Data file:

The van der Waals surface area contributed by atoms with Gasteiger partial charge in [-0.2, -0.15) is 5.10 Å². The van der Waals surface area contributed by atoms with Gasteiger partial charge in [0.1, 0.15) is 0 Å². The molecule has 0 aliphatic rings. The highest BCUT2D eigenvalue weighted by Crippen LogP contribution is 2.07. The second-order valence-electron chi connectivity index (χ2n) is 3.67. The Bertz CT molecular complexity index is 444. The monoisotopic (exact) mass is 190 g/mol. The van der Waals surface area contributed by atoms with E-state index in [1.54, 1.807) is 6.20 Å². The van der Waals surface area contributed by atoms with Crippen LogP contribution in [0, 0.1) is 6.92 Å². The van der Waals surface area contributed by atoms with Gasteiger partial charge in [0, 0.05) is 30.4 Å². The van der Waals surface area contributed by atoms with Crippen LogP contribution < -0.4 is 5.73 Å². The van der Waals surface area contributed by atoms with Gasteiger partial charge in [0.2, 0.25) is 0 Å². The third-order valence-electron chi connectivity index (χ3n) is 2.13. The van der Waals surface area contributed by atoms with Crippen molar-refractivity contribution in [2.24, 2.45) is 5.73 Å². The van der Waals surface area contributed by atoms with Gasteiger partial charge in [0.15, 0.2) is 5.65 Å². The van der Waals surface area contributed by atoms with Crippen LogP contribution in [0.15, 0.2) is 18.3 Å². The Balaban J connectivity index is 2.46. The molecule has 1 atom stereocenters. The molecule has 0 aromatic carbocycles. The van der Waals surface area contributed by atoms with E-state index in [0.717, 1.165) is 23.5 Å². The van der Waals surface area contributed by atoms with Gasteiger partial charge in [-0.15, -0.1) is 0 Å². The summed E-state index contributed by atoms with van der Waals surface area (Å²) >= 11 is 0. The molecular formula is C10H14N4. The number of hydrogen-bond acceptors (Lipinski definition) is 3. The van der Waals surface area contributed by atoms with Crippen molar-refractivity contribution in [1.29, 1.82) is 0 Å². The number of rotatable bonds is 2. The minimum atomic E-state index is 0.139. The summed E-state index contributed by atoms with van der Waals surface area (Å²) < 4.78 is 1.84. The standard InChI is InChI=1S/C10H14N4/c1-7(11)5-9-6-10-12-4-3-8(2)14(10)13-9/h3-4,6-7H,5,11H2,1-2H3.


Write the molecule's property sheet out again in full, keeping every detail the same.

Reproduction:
The van der Waals surface area contributed by atoms with Gasteiger partial charge in [-0.2, -0.15) is 5.10 Å². The van der Waals surface area contributed by atoms with Gasteiger partial charge in [0.1, 0.15) is 0 Å². The molecule has 0 aliphatic rings. The highest BCUT2D eigenvalue weighted by Crippen LogP contribution is 2.07. The second-order valence-electron chi connectivity index (χ2n) is 3.67. The Bertz CT molecular complexity index is 444. The monoisotopic (exact) mass is 190 g/mol. The van der Waals surface area contributed by atoms with E-state index in [1.54, 1.807) is 6.20 Å². The van der Waals surface area contributed by atoms with Crippen LogP contribution in [0, 0.1) is 6.92 Å². The van der Waals surface area contributed by atoms with Gasteiger partial charge in [0, 0.05) is 30.4 Å². The van der Waals surface area contributed by atoms with Crippen LogP contribution < -0.4 is 5.73 Å². The van der Waals surface area contributed by atoms with Gasteiger partial charge in [0.2, 0.25) is 0 Å². The third-order valence-electron chi connectivity index (χ3n) is 2.13. The van der Waals surface area contributed by atoms with Crippen molar-refractivity contribution in [2.24, 2.45) is 5.73 Å². The van der Waals surface area contributed by atoms with Gasteiger partial charge in [0.15, 0.2) is 5.65 Å². The van der Waals surface area contributed by atoms with Crippen LogP contribution in [0.15, 0.2) is 18.3 Å². The Balaban J connectivity index is 2.46. The molecule has 1 atom stereocenters. The molecule has 0 aromatic carbocycles. The van der Waals surface area contributed by atoms with E-state index in [0.717, 1.165) is 23.5 Å². The van der Waals surface area contributed by atoms with Gasteiger partial charge in [-0.15, -0.1) is 0 Å². The summed E-state index contributed by atoms with van der Waals surface area (Å²) >= 11 is 0. The molecular formula is C10H14N4. The number of hydrogen-bond acceptors (Lipinski definition) is 3. The van der Waals surface area contributed by atoms with Crippen molar-refractivity contribution in [1.29, 1.82) is 0 Å². The number of rotatable bonds is 2. The minimum atomic E-state index is 0.139. The summed E-state index contributed by atoms with van der Waals surface area (Å²) < 4.78 is 1.84. The standard InChI is InChI=1S/C10H14N4/c1-7(11)5-9-6-10-12-4-3-8(2)14(10)13-9/h3-4,6-7H,5,11H2,1-2H3.